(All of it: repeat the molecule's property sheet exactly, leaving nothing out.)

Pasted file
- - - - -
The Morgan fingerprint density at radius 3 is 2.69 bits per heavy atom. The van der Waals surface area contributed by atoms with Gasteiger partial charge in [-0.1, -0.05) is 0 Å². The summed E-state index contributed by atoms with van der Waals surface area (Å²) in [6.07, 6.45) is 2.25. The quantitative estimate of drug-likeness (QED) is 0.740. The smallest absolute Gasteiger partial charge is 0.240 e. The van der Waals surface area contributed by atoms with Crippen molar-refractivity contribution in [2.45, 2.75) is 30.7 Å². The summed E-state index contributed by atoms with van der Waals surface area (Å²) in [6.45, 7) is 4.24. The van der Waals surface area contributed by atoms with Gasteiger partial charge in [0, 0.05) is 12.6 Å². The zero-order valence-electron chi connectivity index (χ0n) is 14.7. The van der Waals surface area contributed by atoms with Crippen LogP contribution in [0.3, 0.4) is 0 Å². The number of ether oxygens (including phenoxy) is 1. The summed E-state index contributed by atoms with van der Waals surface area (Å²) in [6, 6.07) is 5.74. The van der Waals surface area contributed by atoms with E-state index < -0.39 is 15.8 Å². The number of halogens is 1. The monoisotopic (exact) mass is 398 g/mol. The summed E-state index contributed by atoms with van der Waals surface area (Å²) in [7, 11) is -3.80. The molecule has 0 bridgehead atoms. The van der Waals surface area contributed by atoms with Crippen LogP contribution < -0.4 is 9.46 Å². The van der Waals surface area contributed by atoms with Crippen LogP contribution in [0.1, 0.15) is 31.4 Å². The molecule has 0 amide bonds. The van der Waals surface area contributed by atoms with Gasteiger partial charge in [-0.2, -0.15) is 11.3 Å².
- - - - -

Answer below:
The Morgan fingerprint density at radius 3 is 2.69 bits per heavy atom. The van der Waals surface area contributed by atoms with Gasteiger partial charge in [-0.1, -0.05) is 0 Å². The summed E-state index contributed by atoms with van der Waals surface area (Å²) in [6.07, 6.45) is 2.25. The quantitative estimate of drug-likeness (QED) is 0.740. The smallest absolute Gasteiger partial charge is 0.240 e. The van der Waals surface area contributed by atoms with Crippen molar-refractivity contribution in [2.45, 2.75) is 30.7 Å². The summed E-state index contributed by atoms with van der Waals surface area (Å²) in [6.45, 7) is 4.24. The van der Waals surface area contributed by atoms with Gasteiger partial charge in [0, 0.05) is 12.6 Å². The zero-order valence-electron chi connectivity index (χ0n) is 14.7. The van der Waals surface area contributed by atoms with Crippen LogP contribution in [0.3, 0.4) is 0 Å². The number of ether oxygens (including phenoxy) is 1. The summed E-state index contributed by atoms with van der Waals surface area (Å²) in [6, 6.07) is 5.74. The van der Waals surface area contributed by atoms with E-state index < -0.39 is 15.8 Å². The number of halogens is 1. The monoisotopic (exact) mass is 398 g/mol. The summed E-state index contributed by atoms with van der Waals surface area (Å²) in [7, 11) is -3.80. The molecule has 0 bridgehead atoms. The van der Waals surface area contributed by atoms with Crippen LogP contribution < -0.4 is 9.46 Å². The van der Waals surface area contributed by atoms with Crippen LogP contribution in [0.1, 0.15) is 31.4 Å². The molecule has 0 amide bonds. The van der Waals surface area contributed by atoms with Gasteiger partial charge in [-0.2, -0.15) is 11.3 Å².